var v := R[a];
		var r := map i | i in R && i != a :: R[i];  // remove a from R
		I := I[v:=a];
		S := S[a:=v];
		R := r;
	m' := I;  // R is empty, S == m, I inverts S
// here we prove that every injective map has an inverse  
lemma injectiveMapHasInverse<U,V>(m: map<U,V>)
	requires mapInjective(m);
	ensures exists m' :: mapsAreInverse(m, m'); 
    var m' := invertMap(m);
// here we prove that no non-injective map has an inverse  
lemma nonInjectiveMapHasNoInverse<U,V>(m: map<U,V>)
	requires !mapInjective(m);
	ensures !(exists m' :: mapsAreInverse(m, m')); 
{ }
// here we prove that if m' is the inverse of m, then the domain of m
// is the range of m', and vice versa  
lemma invertingMapSwapsDomainAndRange<U,V>(m: map<U,V>, m': map<V,U>)
	requires mapsAreInverse(m, m');
	ensures domain(m) == range(m') && domain(m') == range(m);
{ }
// a map m strictly smaller than map m' has fewer elements in its domain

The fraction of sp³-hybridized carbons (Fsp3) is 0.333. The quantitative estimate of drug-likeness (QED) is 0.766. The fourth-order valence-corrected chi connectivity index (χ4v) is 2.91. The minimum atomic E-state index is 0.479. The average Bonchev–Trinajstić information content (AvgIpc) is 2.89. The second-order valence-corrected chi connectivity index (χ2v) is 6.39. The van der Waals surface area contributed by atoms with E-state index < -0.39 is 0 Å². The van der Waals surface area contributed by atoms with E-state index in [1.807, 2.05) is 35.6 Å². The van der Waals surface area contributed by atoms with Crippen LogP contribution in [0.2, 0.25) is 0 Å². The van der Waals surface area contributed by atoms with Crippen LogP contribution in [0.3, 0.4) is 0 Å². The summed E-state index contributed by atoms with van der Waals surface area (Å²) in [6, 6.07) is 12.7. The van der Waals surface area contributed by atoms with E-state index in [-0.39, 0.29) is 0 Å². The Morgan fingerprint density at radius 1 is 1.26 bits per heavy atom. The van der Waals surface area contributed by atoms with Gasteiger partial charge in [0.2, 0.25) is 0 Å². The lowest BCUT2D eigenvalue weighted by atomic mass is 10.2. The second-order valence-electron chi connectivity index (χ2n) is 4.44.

lemma strictlySmallerMapHasFewerElementsInItsDomain<U,V>(m: map<U,V>, m': map<U,V>)
	requires mapSmaller(m,m') && m != m';
	ensures domain(m') - domain(m) != {};
	var R,R' := m,m';
	while R != map[]
		decreases R;
		invariant mapSmaller(R,R');
		invariant R != R';
		var a :| a in R && a in R';
		var v := R[a];
		var r := map i | i in R && i != a :: R[i];
		var r' := map i | i in R' && i != a :: R'[i];
		R := r;
		R' := r';
	assert R == map[];
	assert R' != map[];
	assert domain(R) == {};
	assert domain(R') != {};
function invert<U,V>(m:map<U,V>) : map<V,U>
	requires mapInjective(m); 
	ensures mapsAreInverse(m,invert(m));
	var m' :| mapsAreInverse(m,m');

Incremental software projects can be less risky

Inability to proceed incrementally is risk factor for project failure. If you have to wait until the end of the project for delivery, then you get (or don’t get) all your features at that point. What if an unexpected event occurs? Then you may reach the project end date still with all features in progress and none finished!

How does this problem manifest? You have a big list of features that are partially working, or “in progress”, and few features that are “finished” or “not started”. Perhaps you have even lost track of which features are finished or not, or how completed the features are, or how completed the project is?